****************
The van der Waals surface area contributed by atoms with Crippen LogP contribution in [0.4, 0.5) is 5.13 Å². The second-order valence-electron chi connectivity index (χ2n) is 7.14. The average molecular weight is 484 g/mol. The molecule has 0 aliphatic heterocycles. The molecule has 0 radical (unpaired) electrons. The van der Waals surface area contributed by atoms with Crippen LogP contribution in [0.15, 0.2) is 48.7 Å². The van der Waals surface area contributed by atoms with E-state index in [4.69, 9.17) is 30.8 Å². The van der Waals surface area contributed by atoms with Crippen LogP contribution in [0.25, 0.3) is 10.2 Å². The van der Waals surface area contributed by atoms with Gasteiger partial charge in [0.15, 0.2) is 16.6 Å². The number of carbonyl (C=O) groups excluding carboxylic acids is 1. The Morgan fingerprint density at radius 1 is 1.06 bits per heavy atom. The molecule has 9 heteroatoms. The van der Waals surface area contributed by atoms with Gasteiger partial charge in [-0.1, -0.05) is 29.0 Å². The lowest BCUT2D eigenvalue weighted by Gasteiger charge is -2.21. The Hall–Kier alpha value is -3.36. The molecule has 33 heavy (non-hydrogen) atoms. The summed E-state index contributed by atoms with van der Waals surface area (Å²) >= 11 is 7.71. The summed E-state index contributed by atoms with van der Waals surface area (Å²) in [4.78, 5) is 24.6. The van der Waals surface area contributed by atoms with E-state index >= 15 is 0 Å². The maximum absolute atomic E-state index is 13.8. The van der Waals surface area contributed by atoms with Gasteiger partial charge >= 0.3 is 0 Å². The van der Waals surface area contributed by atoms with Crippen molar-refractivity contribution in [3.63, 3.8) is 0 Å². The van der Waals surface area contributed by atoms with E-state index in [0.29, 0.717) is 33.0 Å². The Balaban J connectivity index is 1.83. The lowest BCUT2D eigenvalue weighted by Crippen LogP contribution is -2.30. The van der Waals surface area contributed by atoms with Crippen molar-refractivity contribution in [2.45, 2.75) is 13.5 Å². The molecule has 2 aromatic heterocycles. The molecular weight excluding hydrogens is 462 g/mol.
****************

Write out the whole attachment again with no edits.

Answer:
The van der Waals surface area contributed by atoms with Crippen LogP contribution in [0.4, 0.5) is 5.13 Å². The second-order valence-electron chi connectivity index (χ2n) is 7.14. The average molecular weight is 484 g/mol. The molecule has 0 aliphatic heterocycles. The molecule has 0 radical (unpaired) electrons. The van der Waals surface area contributed by atoms with Crippen LogP contribution in [0.15, 0.2) is 48.7 Å². The van der Waals surface area contributed by atoms with E-state index in [4.69, 9.17) is 30.8 Å². The van der Waals surface area contributed by atoms with Crippen LogP contribution in [0.25, 0.3) is 10.2 Å². The van der Waals surface area contributed by atoms with Gasteiger partial charge in [0.15, 0.2) is 16.6 Å². The number of carbonyl (C=O) groups excluding carboxylic acids is 1. The Morgan fingerprint density at radius 1 is 1.06 bits per heavy atom. The molecule has 9 heteroatoms. The van der Waals surface area contributed by atoms with Gasteiger partial charge in [-0.1, -0.05) is 29.0 Å². The lowest BCUT2D eigenvalue weighted by Gasteiger charge is -2.21. The Hall–Kier alpha value is -3.36. The molecule has 33 heavy (non-hydrogen) atoms. The summed E-state index contributed by atoms with van der Waals surface area (Å²) >= 11 is 7.71. The summed E-state index contributed by atoms with van der Waals surface area (Å²) in [4.78, 5) is 24.6. The van der Waals surface area contributed by atoms with E-state index >= 15 is 0 Å². The maximum absolute atomic E-state index is 13.8. The van der Waals surface area contributed by atoms with Gasteiger partial charge >= 0.3 is 0 Å². The van der Waals surface area contributed by atoms with Crippen molar-refractivity contribution in [3.63, 3.8) is 0 Å². The van der Waals surface area contributed by atoms with E-state index in [0.29, 0.717) is 33.0 Å². The Balaban J connectivity index is 1.83. The lowest BCUT2D eigenvalue weighted by Crippen LogP contribution is -2.30. The van der Waals surface area contributed by atoms with Crippen molar-refractivity contribution in [2.45, 2.75) is 13.5 Å². The molecule has 2 aromatic heterocycles. The molecular weight excluding hydrogens is 462 g/mol.